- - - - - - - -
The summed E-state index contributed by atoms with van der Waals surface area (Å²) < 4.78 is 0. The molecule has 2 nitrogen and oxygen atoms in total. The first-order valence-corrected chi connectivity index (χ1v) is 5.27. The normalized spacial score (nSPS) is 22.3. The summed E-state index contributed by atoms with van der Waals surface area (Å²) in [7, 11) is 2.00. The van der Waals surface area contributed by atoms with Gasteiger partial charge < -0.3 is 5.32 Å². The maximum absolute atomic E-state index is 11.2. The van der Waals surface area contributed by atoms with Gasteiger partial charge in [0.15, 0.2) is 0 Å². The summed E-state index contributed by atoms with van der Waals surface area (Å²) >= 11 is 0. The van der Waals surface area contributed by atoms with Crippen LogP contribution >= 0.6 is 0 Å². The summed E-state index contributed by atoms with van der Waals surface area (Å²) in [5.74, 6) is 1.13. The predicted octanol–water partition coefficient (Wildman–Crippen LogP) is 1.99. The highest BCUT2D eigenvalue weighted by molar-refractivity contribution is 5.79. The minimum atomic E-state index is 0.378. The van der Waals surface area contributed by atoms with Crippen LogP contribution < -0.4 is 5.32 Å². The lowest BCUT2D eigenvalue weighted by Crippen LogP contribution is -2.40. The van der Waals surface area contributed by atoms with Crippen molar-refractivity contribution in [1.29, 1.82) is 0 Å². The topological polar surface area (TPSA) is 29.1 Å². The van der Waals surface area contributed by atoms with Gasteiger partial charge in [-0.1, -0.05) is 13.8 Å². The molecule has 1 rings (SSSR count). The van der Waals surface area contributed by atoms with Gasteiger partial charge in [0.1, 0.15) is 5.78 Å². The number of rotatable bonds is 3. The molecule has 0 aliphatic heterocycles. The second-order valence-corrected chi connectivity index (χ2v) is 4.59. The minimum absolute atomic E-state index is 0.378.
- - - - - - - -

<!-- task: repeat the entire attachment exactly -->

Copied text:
The summed E-state index contributed by atoms with van der Waals surface area (Å²) < 4.78 is 0. The molecule has 2 nitrogen and oxygen atoms in total. The first-order valence-corrected chi connectivity index (χ1v) is 5.27. The normalized spacial score (nSPS) is 22.3. The summed E-state index contributed by atoms with van der Waals surface area (Å²) in [7, 11) is 2.00. The van der Waals surface area contributed by atoms with Gasteiger partial charge < -0.3 is 5.32 Å². The maximum absolute atomic E-state index is 11.2. The van der Waals surface area contributed by atoms with Gasteiger partial charge in [0.15, 0.2) is 0 Å². The summed E-state index contributed by atoms with van der Waals surface area (Å²) >= 11 is 0. The van der Waals surface area contributed by atoms with Crippen LogP contribution >= 0.6 is 0 Å². The summed E-state index contributed by atoms with van der Waals surface area (Å²) in [5.74, 6) is 1.13. The predicted octanol–water partition coefficient (Wildman–Crippen LogP) is 1.99. The highest BCUT2D eigenvalue weighted by molar-refractivity contribution is 5.79. The minimum atomic E-state index is 0.378. The van der Waals surface area contributed by atoms with Crippen LogP contribution < -0.4 is 5.32 Å². The lowest BCUT2D eigenvalue weighted by Crippen LogP contribution is -2.40. The van der Waals surface area contributed by atoms with Crippen molar-refractivity contribution in [1.29, 1.82) is 0 Å². The topological polar surface area (TPSA) is 29.1 Å². The van der Waals surface area contributed by atoms with Gasteiger partial charge in [-0.1, -0.05) is 13.8 Å². The molecule has 1 rings (SSSR count). The van der Waals surface area contributed by atoms with Gasteiger partial charge in [0.1, 0.15) is 5.78 Å². The number of rotatable bonds is 3. The molecule has 0 aliphatic heterocycles. The second-order valence-corrected chi connectivity index (χ2v) is 4.59. The minimum absolute atomic E-state index is 0.378.